I'm at Everest to witness the launch of the Peak Outlook project, an undertaking overseen by Dawa and his team and sponsored by the Swiss shoemaker Bally, which shod Tenzing Norgay when he and Sir Edmund Hillary first conquered the summit in 1953. The project seeks to undo some of the harm caused to Everest by the explosion in visitor numbers in recent years.

2019 will see a record of more than 750 people summit the mountain, many of them paying unscrupulous and poorly provisioned new tour operators who have begun to offer budget trips to the top. Where once you had to shell out upwards of £49,000 to reach the summit, some firms are now offering the experience for just over £16,000. Of this, £9,000 goes to the Nepali government as a royalty.

The numbers summitting have risen staggeringly since the turn of the millennium, when fewer than 100 people managed it each year, and climbing Everest still seemed like something mythical, heroic. The pictures of crowds queuing to get to the summit this year, and the deaths that have arisen as a result of the overcrowding, have turned global attention to a problem that has been building for some time.

Jamling Tenzing Norgay wears wool hat and jacket, both Bally, and wool and jacquard sweater with Mountain Peak motif, £325, Bally  Credit: Samir Jung Thapa for Bally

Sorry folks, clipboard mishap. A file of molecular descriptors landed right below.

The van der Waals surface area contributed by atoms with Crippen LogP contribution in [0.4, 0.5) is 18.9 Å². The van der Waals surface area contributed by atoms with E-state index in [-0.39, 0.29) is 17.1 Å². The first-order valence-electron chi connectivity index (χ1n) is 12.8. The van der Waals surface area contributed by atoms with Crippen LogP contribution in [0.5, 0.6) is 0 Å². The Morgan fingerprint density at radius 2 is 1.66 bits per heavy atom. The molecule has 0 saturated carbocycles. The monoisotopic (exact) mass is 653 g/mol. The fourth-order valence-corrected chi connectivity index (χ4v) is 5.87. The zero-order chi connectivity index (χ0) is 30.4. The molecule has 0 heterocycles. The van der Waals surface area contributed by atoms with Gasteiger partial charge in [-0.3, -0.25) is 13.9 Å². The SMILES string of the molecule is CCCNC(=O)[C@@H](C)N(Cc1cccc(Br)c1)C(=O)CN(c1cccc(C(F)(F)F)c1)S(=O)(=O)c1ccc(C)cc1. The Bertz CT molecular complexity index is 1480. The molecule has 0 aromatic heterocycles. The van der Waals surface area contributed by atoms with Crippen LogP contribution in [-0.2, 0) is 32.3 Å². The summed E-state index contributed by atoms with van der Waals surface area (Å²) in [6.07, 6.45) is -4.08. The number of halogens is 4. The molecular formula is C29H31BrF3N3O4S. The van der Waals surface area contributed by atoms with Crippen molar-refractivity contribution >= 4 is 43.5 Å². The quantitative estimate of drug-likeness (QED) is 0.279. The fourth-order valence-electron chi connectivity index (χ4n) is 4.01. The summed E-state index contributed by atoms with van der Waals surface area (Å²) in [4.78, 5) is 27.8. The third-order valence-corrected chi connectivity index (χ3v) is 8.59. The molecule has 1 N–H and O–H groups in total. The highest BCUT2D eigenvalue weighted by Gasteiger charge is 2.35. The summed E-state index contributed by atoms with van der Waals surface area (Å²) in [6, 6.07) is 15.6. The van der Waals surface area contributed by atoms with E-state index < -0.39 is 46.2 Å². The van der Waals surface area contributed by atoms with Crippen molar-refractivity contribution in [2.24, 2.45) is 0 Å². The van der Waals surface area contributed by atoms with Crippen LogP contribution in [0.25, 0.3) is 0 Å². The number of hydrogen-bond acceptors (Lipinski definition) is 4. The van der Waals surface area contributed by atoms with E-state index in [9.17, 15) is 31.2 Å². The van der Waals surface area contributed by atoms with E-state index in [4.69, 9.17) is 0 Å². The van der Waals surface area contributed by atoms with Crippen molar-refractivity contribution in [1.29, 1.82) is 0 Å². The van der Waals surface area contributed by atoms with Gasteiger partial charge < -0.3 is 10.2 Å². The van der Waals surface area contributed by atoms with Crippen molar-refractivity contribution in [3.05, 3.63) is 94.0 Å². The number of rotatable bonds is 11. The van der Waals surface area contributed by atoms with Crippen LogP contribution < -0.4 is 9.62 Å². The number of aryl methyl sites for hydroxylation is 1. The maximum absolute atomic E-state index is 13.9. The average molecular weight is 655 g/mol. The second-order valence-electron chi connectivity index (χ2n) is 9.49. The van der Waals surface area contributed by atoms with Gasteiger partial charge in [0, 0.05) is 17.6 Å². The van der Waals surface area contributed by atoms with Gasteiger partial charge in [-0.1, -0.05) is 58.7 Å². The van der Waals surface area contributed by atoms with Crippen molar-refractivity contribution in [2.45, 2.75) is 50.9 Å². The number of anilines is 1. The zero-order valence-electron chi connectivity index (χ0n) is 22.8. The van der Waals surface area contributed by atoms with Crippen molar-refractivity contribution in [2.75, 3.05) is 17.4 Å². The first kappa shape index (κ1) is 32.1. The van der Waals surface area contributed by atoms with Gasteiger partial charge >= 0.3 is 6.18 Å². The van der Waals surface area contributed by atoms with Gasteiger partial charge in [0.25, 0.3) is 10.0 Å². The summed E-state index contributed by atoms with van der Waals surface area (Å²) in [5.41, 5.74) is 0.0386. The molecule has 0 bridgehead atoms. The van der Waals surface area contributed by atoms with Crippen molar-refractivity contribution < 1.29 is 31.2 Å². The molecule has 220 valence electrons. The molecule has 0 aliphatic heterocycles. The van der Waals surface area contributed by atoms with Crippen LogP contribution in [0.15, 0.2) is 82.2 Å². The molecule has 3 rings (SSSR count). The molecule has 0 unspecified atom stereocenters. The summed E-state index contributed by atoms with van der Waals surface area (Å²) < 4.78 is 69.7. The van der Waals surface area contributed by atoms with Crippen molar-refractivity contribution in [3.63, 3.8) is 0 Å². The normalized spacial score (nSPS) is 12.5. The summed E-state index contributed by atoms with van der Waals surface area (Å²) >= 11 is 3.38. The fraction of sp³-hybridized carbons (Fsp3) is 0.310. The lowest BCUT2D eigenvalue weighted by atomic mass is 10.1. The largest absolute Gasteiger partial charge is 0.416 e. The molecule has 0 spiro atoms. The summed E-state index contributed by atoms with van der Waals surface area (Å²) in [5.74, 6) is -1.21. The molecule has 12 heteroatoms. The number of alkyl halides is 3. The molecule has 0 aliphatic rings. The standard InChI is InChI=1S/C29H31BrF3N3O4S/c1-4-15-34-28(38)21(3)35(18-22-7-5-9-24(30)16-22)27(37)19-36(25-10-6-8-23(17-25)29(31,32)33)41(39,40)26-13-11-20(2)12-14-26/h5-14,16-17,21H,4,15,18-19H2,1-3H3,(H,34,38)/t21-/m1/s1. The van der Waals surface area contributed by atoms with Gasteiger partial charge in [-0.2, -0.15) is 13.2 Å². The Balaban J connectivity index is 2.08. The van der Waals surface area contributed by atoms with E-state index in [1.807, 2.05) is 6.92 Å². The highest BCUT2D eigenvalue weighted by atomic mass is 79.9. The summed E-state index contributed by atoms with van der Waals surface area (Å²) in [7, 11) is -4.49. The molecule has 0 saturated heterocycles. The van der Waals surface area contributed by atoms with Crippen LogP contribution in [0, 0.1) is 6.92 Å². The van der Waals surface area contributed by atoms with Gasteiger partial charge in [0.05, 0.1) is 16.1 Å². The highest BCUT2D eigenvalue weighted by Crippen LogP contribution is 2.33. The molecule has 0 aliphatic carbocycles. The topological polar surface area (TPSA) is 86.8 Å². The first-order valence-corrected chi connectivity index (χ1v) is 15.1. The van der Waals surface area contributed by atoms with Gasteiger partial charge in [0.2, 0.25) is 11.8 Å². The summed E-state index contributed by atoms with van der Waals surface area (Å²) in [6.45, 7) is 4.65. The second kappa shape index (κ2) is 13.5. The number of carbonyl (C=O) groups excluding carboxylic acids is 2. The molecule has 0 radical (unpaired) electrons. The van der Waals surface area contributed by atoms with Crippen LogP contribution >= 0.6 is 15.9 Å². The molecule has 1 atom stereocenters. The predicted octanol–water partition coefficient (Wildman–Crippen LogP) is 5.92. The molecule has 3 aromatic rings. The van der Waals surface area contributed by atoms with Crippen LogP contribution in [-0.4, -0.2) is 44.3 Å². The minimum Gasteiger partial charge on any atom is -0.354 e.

Everest is overrun, and it's filthy, particularly at the higher altitudes where there is no formal scheme for disposing of the empty oxygen canisters, abandoned tents and human waste that has accumulated during this period of high-altitude congestion. There's a more sinister form of detritus to deal with, too. More than 300 people have died on the slopes of Everest, with many of the bodies never recovered. Now the mountain's glaciers are melting due to global warming, and this has caused long-frozen and strikingly well-preserved corpses to rise eerily to the surface.

The Peak Outlook project will clean the upper reaches of Everest, with a team of specialised climbers working to restore this once-pristine mountainscape to its former beauty. It is the central element of a broader movement seeking to make Everest special again, to persuade mountaineers, tour groups, and the governments of Nepal and China (who license the south and north approaches to the mountain respectively) that it is in all of their interests to maintain the currency of this iconic place. For a moment I stand looking up the Icefall, the wind whipping spindrifts of snow from the seracs, which look like the pillars of some ancient ruined temple. I place my own Bally climbing boots in the footsteps of heroes - and I don't think of Hillary, or Messner, or Junko Tabei at this point - but of the real heroes of Everest, the Sherpas who for almost a century have risked their lives so that others could pursue their dreams.